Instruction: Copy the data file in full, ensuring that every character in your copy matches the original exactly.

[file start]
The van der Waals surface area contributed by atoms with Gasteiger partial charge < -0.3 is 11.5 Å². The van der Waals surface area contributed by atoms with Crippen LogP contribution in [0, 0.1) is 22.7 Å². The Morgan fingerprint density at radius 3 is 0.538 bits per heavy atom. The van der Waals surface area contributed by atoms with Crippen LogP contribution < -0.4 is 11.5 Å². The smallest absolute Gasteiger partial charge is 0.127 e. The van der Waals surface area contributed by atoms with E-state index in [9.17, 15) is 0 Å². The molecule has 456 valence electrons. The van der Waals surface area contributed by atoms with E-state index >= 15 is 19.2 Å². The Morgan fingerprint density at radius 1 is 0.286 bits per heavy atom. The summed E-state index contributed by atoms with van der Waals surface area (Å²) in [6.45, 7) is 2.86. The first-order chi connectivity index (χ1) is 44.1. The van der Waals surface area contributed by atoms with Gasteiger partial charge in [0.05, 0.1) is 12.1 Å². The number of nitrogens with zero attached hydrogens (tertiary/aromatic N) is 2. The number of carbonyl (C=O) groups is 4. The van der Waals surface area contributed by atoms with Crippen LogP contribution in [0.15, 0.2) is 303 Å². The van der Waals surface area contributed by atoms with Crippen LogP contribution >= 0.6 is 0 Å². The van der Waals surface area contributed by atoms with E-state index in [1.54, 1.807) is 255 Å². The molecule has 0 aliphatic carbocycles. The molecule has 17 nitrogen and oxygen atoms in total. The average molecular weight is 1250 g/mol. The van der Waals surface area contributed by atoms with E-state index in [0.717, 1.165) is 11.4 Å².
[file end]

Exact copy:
The van der Waals surface area contributed by atoms with Gasteiger partial charge < -0.3 is 11.5 Å². The van der Waals surface area contributed by atoms with Crippen LogP contribution in [0, 0.1) is 22.7 Å². The Morgan fingerprint density at radius 3 is 0.538 bits per heavy atom. The van der Waals surface area contributed by atoms with Crippen LogP contribution < -0.4 is 11.5 Å². The smallest absolute Gasteiger partial charge is 0.127 e. The van der Waals surface area contributed by atoms with E-state index in [9.17, 15) is 0 Å². The molecule has 456 valence electrons. The van der Waals surface area contributed by atoms with E-state index >= 15 is 19.2 Å². The Morgan fingerprint density at radius 1 is 0.286 bits per heavy atom. The summed E-state index contributed by atoms with van der Waals surface area (Å²) in [6.45, 7) is 2.86. The first-order chi connectivity index (χ1) is 44.1. The van der Waals surface area contributed by atoms with Gasteiger partial charge in [0.05, 0.1) is 12.1 Å². The number of nitrogens with zero attached hydrogens (tertiary/aromatic N) is 2. The number of carbonyl (C=O) groups is 4. The van der Waals surface area contributed by atoms with Crippen LogP contribution in [0.15, 0.2) is 303 Å². The van der Waals surface area contributed by atoms with Crippen LogP contribution >= 0.6 is 0 Å². The van der Waals surface area contributed by atoms with E-state index in [1.54, 1.807) is 255 Å². The molecule has 0 aliphatic carbocycles. The molecule has 17 nitrogen and oxygen atoms in total. The average molecular weight is 1250 g/mol. The van der Waals surface area contributed by atoms with E-state index in [0.717, 1.165) is 11.4 Å².